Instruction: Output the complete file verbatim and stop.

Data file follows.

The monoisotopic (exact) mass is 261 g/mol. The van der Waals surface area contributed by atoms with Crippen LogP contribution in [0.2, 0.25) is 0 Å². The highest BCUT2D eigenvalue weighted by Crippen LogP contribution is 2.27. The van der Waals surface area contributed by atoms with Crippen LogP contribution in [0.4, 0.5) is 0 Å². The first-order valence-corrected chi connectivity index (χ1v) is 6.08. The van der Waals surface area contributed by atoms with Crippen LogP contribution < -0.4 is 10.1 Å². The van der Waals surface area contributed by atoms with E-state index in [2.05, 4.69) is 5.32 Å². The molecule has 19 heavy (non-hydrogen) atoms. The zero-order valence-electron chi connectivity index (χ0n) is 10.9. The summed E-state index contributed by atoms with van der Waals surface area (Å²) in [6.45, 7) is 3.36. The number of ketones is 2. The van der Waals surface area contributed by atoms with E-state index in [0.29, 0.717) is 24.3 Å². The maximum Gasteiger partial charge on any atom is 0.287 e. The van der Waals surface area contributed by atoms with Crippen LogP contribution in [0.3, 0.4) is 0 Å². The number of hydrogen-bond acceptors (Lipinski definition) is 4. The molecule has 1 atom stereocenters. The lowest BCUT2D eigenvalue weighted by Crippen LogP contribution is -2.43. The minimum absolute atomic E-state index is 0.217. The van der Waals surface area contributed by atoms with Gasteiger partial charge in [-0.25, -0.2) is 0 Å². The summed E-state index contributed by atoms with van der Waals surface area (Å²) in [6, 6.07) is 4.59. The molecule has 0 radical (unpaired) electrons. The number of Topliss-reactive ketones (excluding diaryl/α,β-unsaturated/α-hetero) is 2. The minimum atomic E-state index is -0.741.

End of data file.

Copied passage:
The monoisotopic (exact) mass is 261 g/mol. The van der Waals surface area contributed by atoms with Crippen LogP contribution in [0.2, 0.25) is 0 Å². The highest BCUT2D eigenvalue weighted by Crippen LogP contribution is 2.27. The van der Waals surface area contributed by atoms with Crippen LogP contribution in [0.4, 0.5) is 0 Å². The first-order valence-corrected chi connectivity index (χ1v) is 6.08. The van der Waals surface area contributed by atoms with Crippen LogP contribution < -0.4 is 10.1 Å². The van der Waals surface area contributed by atoms with E-state index in [2.05, 4.69) is 5.32 Å². The molecule has 19 heavy (non-hydrogen) atoms. The zero-order valence-electron chi connectivity index (χ0n) is 10.9. The summed E-state index contributed by atoms with van der Waals surface area (Å²) in [6.45, 7) is 3.36. The number of ketones is 2. The van der Waals surface area contributed by atoms with E-state index in [0.29, 0.717) is 24.3 Å². The maximum Gasteiger partial charge on any atom is 0.287 e. The van der Waals surface area contributed by atoms with Crippen LogP contribution in [0.3, 0.4) is 0 Å². The number of hydrogen-bond acceptors (Lipinski definition) is 4. The molecule has 1 atom stereocenters. The lowest BCUT2D eigenvalue weighted by Crippen LogP contribution is -2.43. The minimum absolute atomic E-state index is 0.217. The van der Waals surface area contributed by atoms with Gasteiger partial charge in [-0.25, -0.2) is 0 Å². The summed E-state index contributed by atoms with van der Waals surface area (Å²) in [6, 6.07) is 4.59. The molecule has 0 radical (unpaired) electrons. The number of Topliss-reactive ketones (excluding diaryl/α,β-unsaturated/α-hetero) is 2. The minimum atomic E-state index is -0.741.